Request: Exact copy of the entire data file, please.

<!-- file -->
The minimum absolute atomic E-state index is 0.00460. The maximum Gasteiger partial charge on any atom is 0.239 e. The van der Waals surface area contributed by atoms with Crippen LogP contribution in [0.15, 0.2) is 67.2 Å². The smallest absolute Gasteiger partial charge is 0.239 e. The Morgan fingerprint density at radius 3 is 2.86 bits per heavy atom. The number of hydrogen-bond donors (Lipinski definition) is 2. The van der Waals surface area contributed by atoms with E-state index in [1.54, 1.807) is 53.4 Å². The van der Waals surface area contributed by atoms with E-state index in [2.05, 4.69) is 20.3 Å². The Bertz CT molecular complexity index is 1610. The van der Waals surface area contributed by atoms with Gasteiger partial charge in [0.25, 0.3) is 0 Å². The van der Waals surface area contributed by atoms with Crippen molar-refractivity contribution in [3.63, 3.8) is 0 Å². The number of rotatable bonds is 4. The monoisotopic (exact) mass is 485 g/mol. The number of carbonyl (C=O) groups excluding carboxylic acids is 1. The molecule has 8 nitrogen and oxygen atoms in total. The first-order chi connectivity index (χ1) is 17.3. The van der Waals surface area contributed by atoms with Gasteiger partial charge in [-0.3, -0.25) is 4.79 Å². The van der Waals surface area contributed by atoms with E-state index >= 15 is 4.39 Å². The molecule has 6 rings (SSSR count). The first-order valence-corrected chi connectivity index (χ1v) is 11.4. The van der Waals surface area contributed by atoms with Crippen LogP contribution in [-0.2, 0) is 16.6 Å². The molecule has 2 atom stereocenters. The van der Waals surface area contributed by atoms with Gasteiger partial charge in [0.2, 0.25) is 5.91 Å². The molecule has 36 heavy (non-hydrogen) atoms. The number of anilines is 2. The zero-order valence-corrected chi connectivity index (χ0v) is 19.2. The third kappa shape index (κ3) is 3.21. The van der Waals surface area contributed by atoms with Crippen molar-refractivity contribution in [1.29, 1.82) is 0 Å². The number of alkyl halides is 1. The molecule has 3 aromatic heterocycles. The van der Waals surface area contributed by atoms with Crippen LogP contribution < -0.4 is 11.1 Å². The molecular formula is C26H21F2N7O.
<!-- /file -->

The minimum absolute atomic E-state index is 0.00460. The maximum Gasteiger partial charge on any atom is 0.239 e. The van der Waals surface area contributed by atoms with Crippen LogP contribution in [0.15, 0.2) is 67.2 Å². The smallest absolute Gasteiger partial charge is 0.239 e. The Morgan fingerprint density at radius 3 is 2.86 bits per heavy atom. The number of hydrogen-bond donors (Lipinski definition) is 2. The van der Waals surface area contributed by atoms with E-state index in [1.54, 1.807) is 53.4 Å². The van der Waals surface area contributed by atoms with E-state index in [2.05, 4.69) is 20.3 Å². The Bertz CT molecular complexity index is 1610. The van der Waals surface area contributed by atoms with Gasteiger partial charge in [0.25, 0.3) is 0 Å². The van der Waals surface area contributed by atoms with Crippen molar-refractivity contribution in [3.63, 3.8) is 0 Å². The number of rotatable bonds is 4. The monoisotopic (exact) mass is 485 g/mol. The number of carbonyl (C=O) groups excluding carboxylic acids is 1. The molecule has 8 nitrogen and oxygen atoms in total. The first-order chi connectivity index (χ1) is 17.3. The van der Waals surface area contributed by atoms with Gasteiger partial charge in [-0.3, -0.25) is 4.79 Å². The van der Waals surface area contributed by atoms with E-state index >= 15 is 4.39 Å². The molecule has 6 rings (SSSR count). The first-order valence-corrected chi connectivity index (χ1v) is 11.4. The van der Waals surface area contributed by atoms with Crippen LogP contribution in [-0.2, 0) is 16.6 Å². The molecule has 2 atom stereocenters. The van der Waals surface area contributed by atoms with Gasteiger partial charge in [0.2, 0.25) is 5.91 Å². The molecule has 36 heavy (non-hydrogen) atoms. The number of anilines is 2. The zero-order valence-corrected chi connectivity index (χ0v) is 19.2. The third kappa shape index (κ3) is 3.21. The van der Waals surface area contributed by atoms with Crippen molar-refractivity contribution in [1.29, 1.82) is 0 Å². The number of alkyl halides is 1. The molecule has 3 aromatic heterocycles. The van der Waals surface area contributed by atoms with Crippen LogP contribution < -0.4 is 11.1 Å². The molecular formula is C26H21F2N7O.